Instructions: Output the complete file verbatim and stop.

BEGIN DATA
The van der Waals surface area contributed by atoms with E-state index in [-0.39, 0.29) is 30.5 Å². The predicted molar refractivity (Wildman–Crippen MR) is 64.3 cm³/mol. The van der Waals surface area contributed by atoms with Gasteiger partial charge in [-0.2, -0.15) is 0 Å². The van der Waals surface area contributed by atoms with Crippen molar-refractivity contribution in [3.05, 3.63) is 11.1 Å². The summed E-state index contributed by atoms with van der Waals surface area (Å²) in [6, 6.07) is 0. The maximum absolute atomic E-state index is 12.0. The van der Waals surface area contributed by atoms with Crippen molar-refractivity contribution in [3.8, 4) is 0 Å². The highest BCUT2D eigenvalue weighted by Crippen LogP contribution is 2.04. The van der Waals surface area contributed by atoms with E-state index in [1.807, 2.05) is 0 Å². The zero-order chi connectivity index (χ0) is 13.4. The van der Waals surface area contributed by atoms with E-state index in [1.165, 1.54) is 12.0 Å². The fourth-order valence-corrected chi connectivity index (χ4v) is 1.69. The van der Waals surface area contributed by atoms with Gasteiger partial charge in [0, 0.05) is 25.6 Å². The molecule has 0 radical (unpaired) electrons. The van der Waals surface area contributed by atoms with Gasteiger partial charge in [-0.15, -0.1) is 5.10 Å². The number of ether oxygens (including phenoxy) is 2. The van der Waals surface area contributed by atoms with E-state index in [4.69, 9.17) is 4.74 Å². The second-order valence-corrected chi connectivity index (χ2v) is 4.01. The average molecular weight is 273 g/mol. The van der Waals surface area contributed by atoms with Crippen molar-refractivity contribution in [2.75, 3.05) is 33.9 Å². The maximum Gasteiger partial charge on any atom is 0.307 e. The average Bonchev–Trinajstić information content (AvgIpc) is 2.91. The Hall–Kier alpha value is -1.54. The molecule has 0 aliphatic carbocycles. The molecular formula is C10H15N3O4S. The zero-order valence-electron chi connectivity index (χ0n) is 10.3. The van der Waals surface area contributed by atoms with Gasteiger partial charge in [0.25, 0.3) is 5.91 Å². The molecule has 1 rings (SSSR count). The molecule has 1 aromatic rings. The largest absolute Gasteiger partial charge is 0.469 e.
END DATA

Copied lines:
The van der Waals surface area contributed by atoms with E-state index in [-0.39, 0.29) is 30.5 Å². The predicted molar refractivity (Wildman–Crippen MR) is 64.3 cm³/mol. The van der Waals surface area contributed by atoms with Gasteiger partial charge in [-0.2, -0.15) is 0 Å². The van der Waals surface area contributed by atoms with Crippen molar-refractivity contribution in [3.05, 3.63) is 11.1 Å². The summed E-state index contributed by atoms with van der Waals surface area (Å²) in [6, 6.07) is 0. The maximum absolute atomic E-state index is 12.0. The van der Waals surface area contributed by atoms with Crippen molar-refractivity contribution in [3.8, 4) is 0 Å². The highest BCUT2D eigenvalue weighted by Crippen LogP contribution is 2.04. The van der Waals surface area contributed by atoms with E-state index in [1.807, 2.05) is 0 Å². The zero-order chi connectivity index (χ0) is 13.4. The van der Waals surface area contributed by atoms with E-state index in [1.165, 1.54) is 12.0 Å². The fourth-order valence-corrected chi connectivity index (χ4v) is 1.69. The van der Waals surface area contributed by atoms with Gasteiger partial charge in [0, 0.05) is 25.6 Å². The molecule has 0 radical (unpaired) electrons. The van der Waals surface area contributed by atoms with Gasteiger partial charge in [-0.15, -0.1) is 5.10 Å². The number of ether oxygens (including phenoxy) is 2. The van der Waals surface area contributed by atoms with E-state index in [4.69, 9.17) is 4.74 Å². The second-order valence-corrected chi connectivity index (χ2v) is 4.01. The average molecular weight is 273 g/mol. The van der Waals surface area contributed by atoms with Crippen molar-refractivity contribution in [2.75, 3.05) is 33.9 Å². The maximum Gasteiger partial charge on any atom is 0.307 e. The average Bonchev–Trinajstić information content (AvgIpc) is 2.91. The Hall–Kier alpha value is -1.54. The molecule has 0 aliphatic carbocycles. The molecular formula is C10H15N3O4S. The zero-order valence-electron chi connectivity index (χ0n) is 10.3. The van der Waals surface area contributed by atoms with Gasteiger partial charge in [0.25, 0.3) is 5.91 Å². The molecule has 1 rings (SSSR count). The molecule has 1 aromatic rings. The largest absolute Gasteiger partial charge is 0.469 e.